Fair-and-reasonable (FAR). That's the standard, the test for organisations handling personal information (PI) under the proposed privacy reforms. The FAR principle is also found in the 'Objects' section of the FOI Act at Section 3(4), outlining that FOI functions "are to be performed and exercised, as far as possible, to facilitate and promote public access to information, promptly and at the lowest reasonable cost."
And yes - fair call, I was pushing the envelope with the 'FAR' reference, but Commonwealth agencies may need to re-examine their approaches to what is fair-and-reasonable and what constitutes the lowest-reasonable-cost (LRC) when managing access-to-information (ATI) or data-subject-requests (DSARs), regardless if they arise under the FOI or Privacy acts.
Why? in FY23, Commonwealth FOI programs ran up a bill of $70 million, with APS and other salary costs taking the lion's share of those resources (+$65 million) for processing almost 35,000 FOIs. However, most FOI practitioners would likely admit that the $70 million price tag significantly underestimates the actual cost to their agencies. This is particularly the case when dealing with complex or vexatious applicants, who can monopolise an FOI unit's time form months or years, along with HR, legal and other business units. My own, unscientific estimates are that agencies can often double their reported FOI costs when accounting for the actual time-and-resources spent on FOIs.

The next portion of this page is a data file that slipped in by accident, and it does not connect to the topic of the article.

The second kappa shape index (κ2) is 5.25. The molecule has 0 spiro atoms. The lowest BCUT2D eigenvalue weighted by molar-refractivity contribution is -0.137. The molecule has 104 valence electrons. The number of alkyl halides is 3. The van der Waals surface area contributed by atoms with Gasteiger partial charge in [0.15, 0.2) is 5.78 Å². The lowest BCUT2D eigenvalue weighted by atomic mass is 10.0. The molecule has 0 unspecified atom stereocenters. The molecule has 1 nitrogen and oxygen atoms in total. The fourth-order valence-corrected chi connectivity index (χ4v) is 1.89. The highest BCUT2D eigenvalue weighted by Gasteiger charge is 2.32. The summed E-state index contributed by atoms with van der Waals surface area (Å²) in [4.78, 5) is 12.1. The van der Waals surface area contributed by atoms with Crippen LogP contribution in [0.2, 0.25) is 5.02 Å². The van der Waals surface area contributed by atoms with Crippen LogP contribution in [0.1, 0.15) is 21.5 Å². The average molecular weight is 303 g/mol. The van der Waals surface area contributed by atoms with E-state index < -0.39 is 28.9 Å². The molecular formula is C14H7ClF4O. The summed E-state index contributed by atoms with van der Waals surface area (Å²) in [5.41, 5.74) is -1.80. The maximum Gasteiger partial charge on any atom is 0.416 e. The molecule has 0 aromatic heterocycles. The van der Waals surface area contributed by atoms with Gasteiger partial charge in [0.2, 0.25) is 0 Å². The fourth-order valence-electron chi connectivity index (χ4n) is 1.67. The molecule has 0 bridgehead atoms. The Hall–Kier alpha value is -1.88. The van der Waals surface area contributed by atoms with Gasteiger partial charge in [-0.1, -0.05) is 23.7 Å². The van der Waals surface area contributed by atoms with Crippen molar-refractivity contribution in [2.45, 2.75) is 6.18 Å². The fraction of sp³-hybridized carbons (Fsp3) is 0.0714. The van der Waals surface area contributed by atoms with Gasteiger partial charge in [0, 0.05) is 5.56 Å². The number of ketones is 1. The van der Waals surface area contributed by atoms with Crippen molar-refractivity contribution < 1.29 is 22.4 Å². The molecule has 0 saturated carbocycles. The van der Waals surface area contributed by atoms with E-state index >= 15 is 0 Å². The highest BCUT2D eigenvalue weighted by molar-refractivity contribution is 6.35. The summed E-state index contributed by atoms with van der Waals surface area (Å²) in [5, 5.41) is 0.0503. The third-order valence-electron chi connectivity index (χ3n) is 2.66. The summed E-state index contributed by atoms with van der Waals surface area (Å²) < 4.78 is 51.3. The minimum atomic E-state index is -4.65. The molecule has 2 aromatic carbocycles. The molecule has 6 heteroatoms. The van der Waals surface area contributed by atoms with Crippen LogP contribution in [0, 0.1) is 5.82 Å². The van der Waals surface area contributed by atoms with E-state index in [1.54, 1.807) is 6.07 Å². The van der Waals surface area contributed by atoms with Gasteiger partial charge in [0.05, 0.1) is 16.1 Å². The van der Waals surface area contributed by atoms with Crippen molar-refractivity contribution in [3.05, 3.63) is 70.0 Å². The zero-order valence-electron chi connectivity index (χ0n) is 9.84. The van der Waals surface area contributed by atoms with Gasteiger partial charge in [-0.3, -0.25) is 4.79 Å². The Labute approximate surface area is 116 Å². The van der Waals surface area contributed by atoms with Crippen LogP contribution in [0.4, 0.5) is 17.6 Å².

And then there's the small matter of privacy reforms. Under these reforms, Commonwealth organisations will need to provide some documentation when responding to requests for PI. Agencies will need to provide details of searches, third-party consultations and the reasons for not disclosing or deleting certain PI. In other words, the privacy reforms will likely require agencies to produce FOI-like determinations.
The effect? Negating or reducing the practical benefit and resource-savings of processing PI-focused access requests under the Privacy Act. Judging from the EU's experience after the passage of General Data Protection Regulation - where the numbers of DSARs reportedly doubled, agencies will likely get a huge uptick in PI-related requests after the privacy reforms come into force. It follows that this 'uptick' in DSARs will demand additional spending and efforts by resource-constrained agencies already struggling with their FOI workloads.
Or will it? Stated another way - are there other options that could help agencies manage access requests in a FAR manner, or even streamline FOI and privacy procedures that won't require legislative changes and additional costs? Possible, but that would require some challenging conversations around some of the following points - and hopefully more!